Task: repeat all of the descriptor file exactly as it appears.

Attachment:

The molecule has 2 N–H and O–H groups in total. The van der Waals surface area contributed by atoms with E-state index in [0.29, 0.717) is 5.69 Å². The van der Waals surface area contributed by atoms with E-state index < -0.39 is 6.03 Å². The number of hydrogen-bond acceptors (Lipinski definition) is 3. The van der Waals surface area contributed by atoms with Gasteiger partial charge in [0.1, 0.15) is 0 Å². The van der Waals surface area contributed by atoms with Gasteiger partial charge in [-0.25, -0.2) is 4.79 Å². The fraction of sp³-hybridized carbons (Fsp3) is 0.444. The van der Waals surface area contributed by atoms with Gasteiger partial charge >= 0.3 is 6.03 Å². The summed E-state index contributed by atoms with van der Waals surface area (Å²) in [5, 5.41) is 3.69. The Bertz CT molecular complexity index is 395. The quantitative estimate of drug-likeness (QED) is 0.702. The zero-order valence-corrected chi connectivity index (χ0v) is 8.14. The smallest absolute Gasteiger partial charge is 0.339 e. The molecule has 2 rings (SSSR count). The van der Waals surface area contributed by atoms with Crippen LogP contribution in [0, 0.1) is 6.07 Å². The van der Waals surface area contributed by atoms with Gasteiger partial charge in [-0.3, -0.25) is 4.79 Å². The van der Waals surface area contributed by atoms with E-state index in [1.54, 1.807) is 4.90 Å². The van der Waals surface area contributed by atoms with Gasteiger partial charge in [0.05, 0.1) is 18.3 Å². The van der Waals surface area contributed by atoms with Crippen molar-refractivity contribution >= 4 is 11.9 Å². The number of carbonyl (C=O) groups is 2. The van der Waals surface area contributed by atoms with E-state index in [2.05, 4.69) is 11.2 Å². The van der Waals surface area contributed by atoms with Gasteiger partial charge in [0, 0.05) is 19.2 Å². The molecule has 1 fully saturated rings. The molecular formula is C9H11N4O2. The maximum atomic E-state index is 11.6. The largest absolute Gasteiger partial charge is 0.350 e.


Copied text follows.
The molecule has 2 N–H and O–H groups in total. The van der Waals surface area contributed by atoms with E-state index in [0.29, 0.717) is 5.69 Å². The van der Waals surface area contributed by atoms with E-state index < -0.39 is 6.03 Å². The number of hydrogen-bond acceptors (Lipinski definition) is 3. The van der Waals surface area contributed by atoms with Gasteiger partial charge in [0.1, 0.15) is 0 Å². The van der Waals surface area contributed by atoms with Gasteiger partial charge in [-0.25, -0.2) is 4.79 Å². The fraction of sp³-hybridized carbons (Fsp3) is 0.444. The van der Waals surface area contributed by atoms with Gasteiger partial charge >= 0.3 is 6.03 Å². The summed E-state index contributed by atoms with van der Waals surface area (Å²) in [5, 5.41) is 3.69. The Bertz CT molecular complexity index is 395. The quantitative estimate of drug-likeness (QED) is 0.702. The zero-order valence-corrected chi connectivity index (χ0v) is 8.14. The smallest absolute Gasteiger partial charge is 0.339 e. The molecule has 2 rings (SSSR count). The van der Waals surface area contributed by atoms with Crippen LogP contribution in [0, 0.1) is 6.07 Å². The van der Waals surface area contributed by atoms with Gasteiger partial charge in [-0.3, -0.25) is 4.79 Å². The van der Waals surface area contributed by atoms with E-state index in [1.54, 1.807) is 4.90 Å². The van der Waals surface area contributed by atoms with Gasteiger partial charge in [0.05, 0.1) is 18.3 Å². The van der Waals surface area contributed by atoms with Crippen molar-refractivity contribution >= 4 is 11.9 Å². The number of carbonyl (C=O) groups is 2. The van der Waals surface area contributed by atoms with E-state index in [2.05, 4.69) is 11.2 Å². The van der Waals surface area contributed by atoms with Gasteiger partial charge in [0, 0.05) is 19.2 Å². The molecule has 1 fully saturated rings. The molecular formula is C9H11N4O2. The maximum atomic E-state index is 11.6. The largest absolute Gasteiger partial charge is 0.350 e.